States Begin to End Grace Periods for IARs Working From Home Due to COVID-19

What just happened?

In the early days of the COVID-19 pandemic, many states announced that they would not require individuals working from their homes to register as investment adviser representatives (IARs) as the result of having a “place of business” in the state.

On July 31, 2020 the Pennsylvania Department of Banking and Securities sent an e-mail to PA registrants and notice filers stating that their COVID-19 grace period would end on August 31. This will impact investment advisers (and broker-dealers) with offices in the states bordering PA (DE, MD, NJ, NY, OH, WV).

Investment advisers with offices in NY (which does not register IARs) and OH (which has far more flexible IAR exam requirements than PA) should pay especially close attention, as individuals who had worked from offices in these states may now have to pass the Series 65 examination or otherwise meet PA’s qualifications for IAR registration. PA will consider “substantial long-term and continuous experience as a principal, agent or employee, other than in a clerical capacity, of a broker-dealer or investment adviser” in granting a waiver of their exam requirements.

Texas has announced that it has extended its COVID-19 grace period to September 30. NRS is working to determine if and when other states may end their grace periods.

What does this mean?

Section 203A of the Investment Advisers Act of 1940 preempts most state regulatory requirements for SEC-registered investment advisers and their supervised persons, but permits a state to license, register, or otherwise qualify an “investment adviser representative” (as defined by the Advisers Act) who has a place of business in the state. Each state promulgates its own rules for which persons must register as IARs, but most states require supervised persons of a state-registered investment adviser to register where the individual has a place of business if the individual provides advice, solicits clients, or supervises those who do provide advice or solicit.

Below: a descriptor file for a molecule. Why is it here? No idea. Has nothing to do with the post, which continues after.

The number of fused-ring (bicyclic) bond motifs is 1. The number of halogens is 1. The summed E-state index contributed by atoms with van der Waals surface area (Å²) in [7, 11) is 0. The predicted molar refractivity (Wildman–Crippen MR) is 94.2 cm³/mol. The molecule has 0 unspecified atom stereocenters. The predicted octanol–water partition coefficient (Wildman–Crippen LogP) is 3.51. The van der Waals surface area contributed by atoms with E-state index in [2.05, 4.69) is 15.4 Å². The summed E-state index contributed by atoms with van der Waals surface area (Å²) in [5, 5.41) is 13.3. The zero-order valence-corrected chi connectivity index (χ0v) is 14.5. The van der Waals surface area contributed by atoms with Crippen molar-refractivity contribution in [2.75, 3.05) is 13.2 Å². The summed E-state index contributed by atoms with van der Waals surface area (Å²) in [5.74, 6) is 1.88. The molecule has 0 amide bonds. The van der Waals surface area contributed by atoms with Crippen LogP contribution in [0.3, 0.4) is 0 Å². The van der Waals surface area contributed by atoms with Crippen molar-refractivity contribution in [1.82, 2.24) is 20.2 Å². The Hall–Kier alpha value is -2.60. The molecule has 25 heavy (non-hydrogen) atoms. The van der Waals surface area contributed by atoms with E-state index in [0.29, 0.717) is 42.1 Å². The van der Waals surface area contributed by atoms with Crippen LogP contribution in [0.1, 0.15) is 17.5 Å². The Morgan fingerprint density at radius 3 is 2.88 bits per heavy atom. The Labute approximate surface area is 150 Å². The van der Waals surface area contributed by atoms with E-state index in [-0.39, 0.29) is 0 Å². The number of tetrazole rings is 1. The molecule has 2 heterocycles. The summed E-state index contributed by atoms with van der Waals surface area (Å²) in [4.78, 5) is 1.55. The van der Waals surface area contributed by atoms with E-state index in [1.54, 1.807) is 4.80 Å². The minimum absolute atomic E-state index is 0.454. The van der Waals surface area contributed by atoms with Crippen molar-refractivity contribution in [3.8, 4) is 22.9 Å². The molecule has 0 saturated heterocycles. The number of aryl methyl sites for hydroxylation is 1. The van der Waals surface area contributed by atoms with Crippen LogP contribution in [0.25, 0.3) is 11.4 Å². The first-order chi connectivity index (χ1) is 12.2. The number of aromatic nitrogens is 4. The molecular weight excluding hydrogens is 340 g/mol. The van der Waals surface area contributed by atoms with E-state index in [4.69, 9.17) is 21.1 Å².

With thousands of workers forced to work from home in the early spring of 2020 for reasons beyond their control, the various states determined (formally or informally) to forego determining whether or not a home office would constitute a “place of business” for registration purposes. At that time, it was widely anticipated that the displacement of workers would be temporary and that most IARs would be back at their offices in a matter of weeks or months.

Now that we are several months into the pandemic, it seems increasingly likely that not only will COVID-19 keep many workers at home for the foreseeable future, but that many persons will continue to work from home even after the crisis has passed.

In order to make sure their regulations are properly enforced (and, perhaps, to obtain much-needed revenue from registration fees), it seems likely that more states will require IAR registration for home workers as 2020 progresses.

What should firms do now?

Every adviser should:

  • Compile a list of which of its supervised persons could be considered IARs under applicable SEC or state law;
  • Determine where each person meeting the applicable definition of IAR is already registered;
  • Determine which IARs are working from home offices in states where they are not registered; and
  • Register those who are working from home offices in states in which they are not registered (or make plans to register based on the pronouncements of those states’ regulators).

While many states will waive examination requirements for individuals currently registered as an IAR in another state, some states (including PA) will not.

It is tempting to think of this as a choice between registering an individual at the state where the office is or the state where the IAR resides. However, if these individuals may regularly work from both home and the office, firms should consider registering them with both states.

How can NRS help?

We can assist in determining where individuals in your firm need to register, tell you what each state’s requirements are, provide exam preparation and study materials, prepare and file required documents, and follow through with the states until your registrations are complete.

Contact us for more information.